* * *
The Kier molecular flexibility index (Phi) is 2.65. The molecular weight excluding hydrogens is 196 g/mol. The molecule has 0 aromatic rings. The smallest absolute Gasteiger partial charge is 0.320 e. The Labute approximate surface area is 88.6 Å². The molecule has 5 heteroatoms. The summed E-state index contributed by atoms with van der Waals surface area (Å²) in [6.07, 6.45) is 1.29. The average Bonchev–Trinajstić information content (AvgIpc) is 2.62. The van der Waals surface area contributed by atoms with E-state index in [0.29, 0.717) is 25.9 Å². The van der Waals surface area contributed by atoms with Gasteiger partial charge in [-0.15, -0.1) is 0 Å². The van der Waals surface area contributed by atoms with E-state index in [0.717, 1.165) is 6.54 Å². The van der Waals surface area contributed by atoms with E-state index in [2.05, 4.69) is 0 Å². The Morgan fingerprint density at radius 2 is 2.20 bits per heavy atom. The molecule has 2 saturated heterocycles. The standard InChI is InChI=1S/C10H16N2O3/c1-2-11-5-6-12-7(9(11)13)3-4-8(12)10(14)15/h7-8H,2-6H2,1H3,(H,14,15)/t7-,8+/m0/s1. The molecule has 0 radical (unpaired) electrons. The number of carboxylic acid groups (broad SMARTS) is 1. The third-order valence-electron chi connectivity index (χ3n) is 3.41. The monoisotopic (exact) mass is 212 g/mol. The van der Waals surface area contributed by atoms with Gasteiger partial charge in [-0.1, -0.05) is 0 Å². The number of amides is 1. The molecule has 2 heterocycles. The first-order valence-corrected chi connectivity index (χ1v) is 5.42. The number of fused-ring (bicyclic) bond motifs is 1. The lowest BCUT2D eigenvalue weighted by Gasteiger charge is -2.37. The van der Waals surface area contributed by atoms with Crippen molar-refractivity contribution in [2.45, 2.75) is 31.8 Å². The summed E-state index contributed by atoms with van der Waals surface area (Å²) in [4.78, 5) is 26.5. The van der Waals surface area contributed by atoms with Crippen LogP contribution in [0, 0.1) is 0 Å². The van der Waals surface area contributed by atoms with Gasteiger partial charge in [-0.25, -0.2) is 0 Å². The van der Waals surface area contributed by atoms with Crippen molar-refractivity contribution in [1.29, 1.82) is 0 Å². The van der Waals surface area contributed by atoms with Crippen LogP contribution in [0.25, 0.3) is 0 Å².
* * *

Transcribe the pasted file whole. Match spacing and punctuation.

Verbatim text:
The Kier molecular flexibility index (Phi) is 2.65. The molecular weight excluding hydrogens is 196 g/mol. The molecule has 0 aromatic rings. The smallest absolute Gasteiger partial charge is 0.320 e. The Labute approximate surface area is 88.6 Å². The molecule has 5 heteroatoms. The summed E-state index contributed by atoms with van der Waals surface area (Å²) in [6.07, 6.45) is 1.29. The average Bonchev–Trinajstić information content (AvgIpc) is 2.62. The van der Waals surface area contributed by atoms with E-state index in [0.29, 0.717) is 25.9 Å². The van der Waals surface area contributed by atoms with Gasteiger partial charge in [-0.15, -0.1) is 0 Å². The van der Waals surface area contributed by atoms with E-state index in [0.717, 1.165) is 6.54 Å². The van der Waals surface area contributed by atoms with E-state index in [2.05, 4.69) is 0 Å². The Morgan fingerprint density at radius 2 is 2.20 bits per heavy atom. The molecule has 2 saturated heterocycles. The standard InChI is InChI=1S/C10H16N2O3/c1-2-11-5-6-12-7(9(11)13)3-4-8(12)10(14)15/h7-8H,2-6H2,1H3,(H,14,15)/t7-,8+/m0/s1. The molecule has 0 radical (unpaired) electrons. The number of carboxylic acid groups (broad SMARTS) is 1. The third-order valence-electron chi connectivity index (χ3n) is 3.41. The monoisotopic (exact) mass is 212 g/mol. The van der Waals surface area contributed by atoms with Gasteiger partial charge in [-0.1, -0.05) is 0 Å². The number of amides is 1. The molecule has 2 heterocycles. The first-order valence-corrected chi connectivity index (χ1v) is 5.42. The number of fused-ring (bicyclic) bond motifs is 1. The lowest BCUT2D eigenvalue weighted by Gasteiger charge is -2.37. The van der Waals surface area contributed by atoms with Crippen molar-refractivity contribution in [2.45, 2.75) is 31.8 Å². The summed E-state index contributed by atoms with van der Waals surface area (Å²) in [4.78, 5) is 26.5. The van der Waals surface area contributed by atoms with Crippen LogP contribution in [0, 0.1) is 0 Å². The van der Waals surface area contributed by atoms with Gasteiger partial charge in [-0.25, -0.2) is 0 Å². The van der Waals surface area contributed by atoms with Crippen molar-refractivity contribution in [1.29, 1.82) is 0 Å². The van der Waals surface area contributed by atoms with Crippen LogP contribution in [0.25, 0.3) is 0 Å².